Now, she's working on spreading her message of standing up for yourself. "I have my message for women and girls: You have a voice. Don't put yourself in a box. Don't let the polite lies of society silence you."
7. Teri Hatcher
In a truly heartbreaking account, the actress revealed to (opens in new tab)Vanity Fair (opens in new tab) that she had been sexually abused by her uncle when she was five, and that he later went on to be arrested for the abuse of a 14-year-old neighbor. The girl went on to commit suicide, traumatized by what she had to endure. "I feel such shame, because it felt like I was special," she said. "I was being paid special attention to, told how fabulous I was; this was someone who was supposed to love me, but at the same time you know it's wrong."
"I kept thinking, If she'd known me, especially me being famous; if I could have said to her, 'Look, it happened to me!'; if I could just have said to her, 'You're going to be O.K.' I kept thinking, What do I do with this information I have that no one else has?"
Madonna was raped when she was 19, an act she recounted several years later in an interview with Howard Stern (opens in new tab). "I was going to a dance class and the door was locked and I needed money for the payphone," she explained. "[This guy] gave it to me, he was a very friendly guy. I trusted everybody." He then persuaded her to make the call from his home instead. "I was raped."
Stern asked Madonna if she had reported the crime at the time. Madonna said no. "You've already been violated," she said. "It's just not worth it. It's too much humiliation."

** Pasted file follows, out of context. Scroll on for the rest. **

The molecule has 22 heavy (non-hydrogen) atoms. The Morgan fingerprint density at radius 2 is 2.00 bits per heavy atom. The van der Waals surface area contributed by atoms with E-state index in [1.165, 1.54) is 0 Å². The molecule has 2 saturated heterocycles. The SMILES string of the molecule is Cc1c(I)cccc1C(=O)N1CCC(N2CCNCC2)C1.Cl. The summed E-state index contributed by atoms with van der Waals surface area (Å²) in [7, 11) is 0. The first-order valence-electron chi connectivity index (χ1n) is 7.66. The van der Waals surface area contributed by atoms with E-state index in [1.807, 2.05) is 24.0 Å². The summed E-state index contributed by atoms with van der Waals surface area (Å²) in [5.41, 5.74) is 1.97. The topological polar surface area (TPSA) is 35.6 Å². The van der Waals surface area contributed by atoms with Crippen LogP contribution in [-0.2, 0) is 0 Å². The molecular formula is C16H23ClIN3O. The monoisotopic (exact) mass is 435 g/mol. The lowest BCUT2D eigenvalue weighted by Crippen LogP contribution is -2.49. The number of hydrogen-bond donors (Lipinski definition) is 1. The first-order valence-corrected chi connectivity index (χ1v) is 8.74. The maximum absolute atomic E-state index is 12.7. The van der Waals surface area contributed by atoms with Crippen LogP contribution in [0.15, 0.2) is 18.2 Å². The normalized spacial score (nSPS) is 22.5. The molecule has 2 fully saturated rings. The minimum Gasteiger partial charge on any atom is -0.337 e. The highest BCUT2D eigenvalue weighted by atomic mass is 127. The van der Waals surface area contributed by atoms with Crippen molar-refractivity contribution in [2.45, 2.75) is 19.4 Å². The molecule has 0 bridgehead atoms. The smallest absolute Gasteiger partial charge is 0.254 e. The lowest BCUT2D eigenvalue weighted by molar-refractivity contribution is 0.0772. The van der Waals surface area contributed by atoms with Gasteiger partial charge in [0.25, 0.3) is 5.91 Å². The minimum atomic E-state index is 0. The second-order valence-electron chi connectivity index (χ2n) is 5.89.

In 2008, Mo'Nique claimed she had been sexually abused by an older brother when she was seven in an interview with Essence. "Even when I confronted him and told my parents, he said I was lying, and nothing was really done," she said (opens in new tab). "My father was very upset, but it never got mentioned again. I'll never forget my mother saying, 'If it's true, it will surface again,' and I remember thinking, 'Why would I lie? Why is there even an if in this?' I was angry with them for so long because I felt as if they should have seen what was happening."
When she won the Golden Globe for her performance for Precious, she dedicated her award to those who endured or are enduring similar experiences. "I celebrate this award with all the Preciouses, with all the Marys—I celebrate this award with every person that's ever been touched. It's now time to tell. And it's OK."
Samantha Leal is the Deputy Editor at Well+Good, where she spends most of her day thinking of new ideas across platforms, bringing on new writers, overseeing the day-to-day of the website, and working with the awesome team to produce the best stories and packages. Before W+G, she was the Senior Web Editor for Marie Claire and the Deputy Editor for Latina.com, with bylines all over the internet. Graduating from the Medill School of Journalism at Northwestern University with a minor in African history, she’s written everything from travel guides to political op-eds to wine explainers (currently enrolled in the WSET program) to celebrity profiles. Find her online pretty much everywhere @samanthajoleal.